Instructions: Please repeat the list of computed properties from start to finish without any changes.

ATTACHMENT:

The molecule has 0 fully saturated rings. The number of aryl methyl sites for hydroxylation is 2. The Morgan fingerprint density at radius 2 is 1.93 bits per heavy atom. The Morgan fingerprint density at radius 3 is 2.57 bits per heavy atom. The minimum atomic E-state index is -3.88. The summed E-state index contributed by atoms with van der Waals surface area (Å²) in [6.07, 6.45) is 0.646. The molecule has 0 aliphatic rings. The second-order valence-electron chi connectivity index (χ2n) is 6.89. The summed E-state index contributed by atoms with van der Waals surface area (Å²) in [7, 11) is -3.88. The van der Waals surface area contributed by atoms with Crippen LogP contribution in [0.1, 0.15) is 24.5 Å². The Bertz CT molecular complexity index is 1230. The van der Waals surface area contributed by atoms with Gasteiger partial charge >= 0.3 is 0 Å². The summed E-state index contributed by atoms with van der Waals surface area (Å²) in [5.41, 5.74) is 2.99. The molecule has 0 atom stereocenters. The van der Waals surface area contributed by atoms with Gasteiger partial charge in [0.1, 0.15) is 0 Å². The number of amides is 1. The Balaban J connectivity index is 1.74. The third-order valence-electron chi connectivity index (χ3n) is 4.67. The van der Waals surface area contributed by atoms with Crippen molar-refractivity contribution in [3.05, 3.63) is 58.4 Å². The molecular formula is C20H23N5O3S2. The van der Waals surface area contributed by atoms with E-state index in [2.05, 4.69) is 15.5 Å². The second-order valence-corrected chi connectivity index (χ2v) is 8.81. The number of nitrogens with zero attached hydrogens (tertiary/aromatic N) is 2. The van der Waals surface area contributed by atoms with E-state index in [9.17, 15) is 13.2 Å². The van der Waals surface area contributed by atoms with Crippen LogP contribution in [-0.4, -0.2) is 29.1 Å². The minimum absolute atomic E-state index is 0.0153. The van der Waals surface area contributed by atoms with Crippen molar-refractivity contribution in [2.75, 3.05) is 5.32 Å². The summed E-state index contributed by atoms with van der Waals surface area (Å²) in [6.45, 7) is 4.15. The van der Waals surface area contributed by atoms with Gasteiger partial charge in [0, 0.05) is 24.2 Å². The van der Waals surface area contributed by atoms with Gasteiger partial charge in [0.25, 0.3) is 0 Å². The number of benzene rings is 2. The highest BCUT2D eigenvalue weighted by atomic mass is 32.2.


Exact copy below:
The molecule has 0 fully saturated rings. The number of aryl methyl sites for hydroxylation is 2. The Morgan fingerprint density at radius 2 is 1.93 bits per heavy atom. The Morgan fingerprint density at radius 3 is 2.57 bits per heavy atom. The minimum atomic E-state index is -3.88. The summed E-state index contributed by atoms with van der Waals surface area (Å²) in [6.07, 6.45) is 0.646. The molecule has 0 aliphatic rings. The second-order valence-electron chi connectivity index (χ2n) is 6.89. The summed E-state index contributed by atoms with van der Waals surface area (Å²) in [7, 11) is -3.88. The van der Waals surface area contributed by atoms with Crippen LogP contribution in [0.1, 0.15) is 24.5 Å². The Bertz CT molecular complexity index is 1230. The van der Waals surface area contributed by atoms with Gasteiger partial charge >= 0.3 is 0 Å². The summed E-state index contributed by atoms with van der Waals surface area (Å²) in [5.41, 5.74) is 2.99. The molecule has 0 atom stereocenters. The van der Waals surface area contributed by atoms with Gasteiger partial charge in [0.1, 0.15) is 0 Å². The number of amides is 1. The Balaban J connectivity index is 1.74. The third-order valence-electron chi connectivity index (χ3n) is 4.67. The van der Waals surface area contributed by atoms with Crippen molar-refractivity contribution in [3.05, 3.63) is 58.4 Å². The molecular formula is C20H23N5O3S2. The van der Waals surface area contributed by atoms with E-state index in [2.05, 4.69) is 15.5 Å². The second-order valence-corrected chi connectivity index (χ2v) is 8.81. The number of nitrogens with zero attached hydrogens (tertiary/aromatic N) is 2. The van der Waals surface area contributed by atoms with E-state index in [9.17, 15) is 13.2 Å². The van der Waals surface area contributed by atoms with Crippen LogP contribution in [-0.4, -0.2) is 29.1 Å². The minimum absolute atomic E-state index is 0.0153. The van der Waals surface area contributed by atoms with Crippen molar-refractivity contribution in [2.75, 3.05) is 5.32 Å². The summed E-state index contributed by atoms with van der Waals surface area (Å²) in [6.45, 7) is 4.15. The van der Waals surface area contributed by atoms with Gasteiger partial charge in [0, 0.05) is 24.2 Å². The van der Waals surface area contributed by atoms with Gasteiger partial charge in [0.25, 0.3) is 0 Å². The number of benzene rings is 2. The highest BCUT2D eigenvalue weighted by atomic mass is 32.2.